Microbehavioral Ecometric Methods and Environmental Studies uses microecometric methods to model the behavior of individuals, then demonstrates the modelling approaches in addressing policy needs. It links theory and methods with applications, and it incorporates data to connect individual choices and global environmental issues. This extension of traditional environmental ecomics presents modeling strategies and methodological techniques, then applies them to hands-on examples.Throughout the book, readers can access chapter summaries, problem sets, multiple household survey data with regard to agricultural and natural resources in Sub-Saharan Africa, South America, and India, and empirical results and solutions from the SAS software.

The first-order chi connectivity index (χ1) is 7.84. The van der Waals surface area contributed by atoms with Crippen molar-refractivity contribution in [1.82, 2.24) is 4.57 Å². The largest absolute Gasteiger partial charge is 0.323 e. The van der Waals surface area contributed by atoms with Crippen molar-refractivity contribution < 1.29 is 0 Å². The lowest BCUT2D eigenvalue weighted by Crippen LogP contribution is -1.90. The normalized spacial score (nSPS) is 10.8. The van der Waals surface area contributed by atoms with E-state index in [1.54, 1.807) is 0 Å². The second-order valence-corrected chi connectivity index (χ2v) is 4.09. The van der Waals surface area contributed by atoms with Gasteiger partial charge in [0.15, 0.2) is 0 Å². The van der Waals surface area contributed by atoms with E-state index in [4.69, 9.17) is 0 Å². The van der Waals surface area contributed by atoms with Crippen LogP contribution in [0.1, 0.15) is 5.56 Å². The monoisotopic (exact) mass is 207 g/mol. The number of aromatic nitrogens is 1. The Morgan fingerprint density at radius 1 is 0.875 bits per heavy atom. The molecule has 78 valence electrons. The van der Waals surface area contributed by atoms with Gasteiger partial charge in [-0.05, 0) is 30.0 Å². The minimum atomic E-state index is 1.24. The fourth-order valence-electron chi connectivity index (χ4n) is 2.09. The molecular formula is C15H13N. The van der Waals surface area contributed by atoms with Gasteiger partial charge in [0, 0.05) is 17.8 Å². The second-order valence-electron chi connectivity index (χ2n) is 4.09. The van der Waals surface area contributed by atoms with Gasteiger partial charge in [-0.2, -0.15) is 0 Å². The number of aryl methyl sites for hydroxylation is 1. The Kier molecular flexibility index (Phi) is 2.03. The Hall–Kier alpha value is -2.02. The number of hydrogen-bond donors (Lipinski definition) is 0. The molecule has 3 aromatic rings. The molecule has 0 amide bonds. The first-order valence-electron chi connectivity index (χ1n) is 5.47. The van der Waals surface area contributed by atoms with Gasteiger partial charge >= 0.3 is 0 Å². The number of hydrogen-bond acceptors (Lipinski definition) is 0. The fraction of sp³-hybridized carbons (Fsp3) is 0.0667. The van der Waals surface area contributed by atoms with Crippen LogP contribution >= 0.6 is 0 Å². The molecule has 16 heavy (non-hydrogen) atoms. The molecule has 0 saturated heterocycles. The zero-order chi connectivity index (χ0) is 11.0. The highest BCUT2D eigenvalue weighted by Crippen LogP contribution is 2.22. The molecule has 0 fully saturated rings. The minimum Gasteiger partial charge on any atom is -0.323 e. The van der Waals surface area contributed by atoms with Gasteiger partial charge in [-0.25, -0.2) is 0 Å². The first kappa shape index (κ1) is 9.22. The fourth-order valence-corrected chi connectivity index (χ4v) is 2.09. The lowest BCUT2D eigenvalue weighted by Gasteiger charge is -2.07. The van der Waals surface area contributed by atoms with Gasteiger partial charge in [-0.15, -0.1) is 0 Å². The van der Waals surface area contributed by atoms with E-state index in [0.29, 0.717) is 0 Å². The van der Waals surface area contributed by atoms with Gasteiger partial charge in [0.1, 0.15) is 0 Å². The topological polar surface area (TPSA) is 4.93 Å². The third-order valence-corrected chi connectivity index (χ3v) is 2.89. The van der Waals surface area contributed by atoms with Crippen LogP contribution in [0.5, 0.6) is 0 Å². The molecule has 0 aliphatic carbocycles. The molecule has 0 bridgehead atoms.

Prof. S. Niggol Seo is a natural resource economist who specializes in the study of global warming. He was born in a rural village in South Korea in 1972; he studied at Seoul National University and the University of California at Berkeley and received a PhD degree in Environmental and Natural Resource Economics from Yale University in May 2006 with a dissertation on microbehavioral models of global warming. While at Yale University, he learned from Robert Mendelsohn and William Nordhaus. Since 2003, he has worked with theWorld Bank on various climate change projects in Africa, Latin America, and Asia. He held professor positions in the United Kingdom, Spain, and Australia from 2006 to 2015. Since September 2015, he is Professor of Environmental & Natural Resource Economics at the Muaebak Institute of Global Warming Studies in Seoul, Korea. Prof. Seo has published four books and over 50 international journal articles on the economics of global warming. He frequently serves as a journal referee for more than 30 international journals and has been on the editorial boards of the two journals Food Policy and Applied Economic Perspectives and Policy. He received an Outstanding Applied Economic Perspectives and Policy Article Award from the Agricultural and Applied Economics Association in Pittsburgh in June 2011.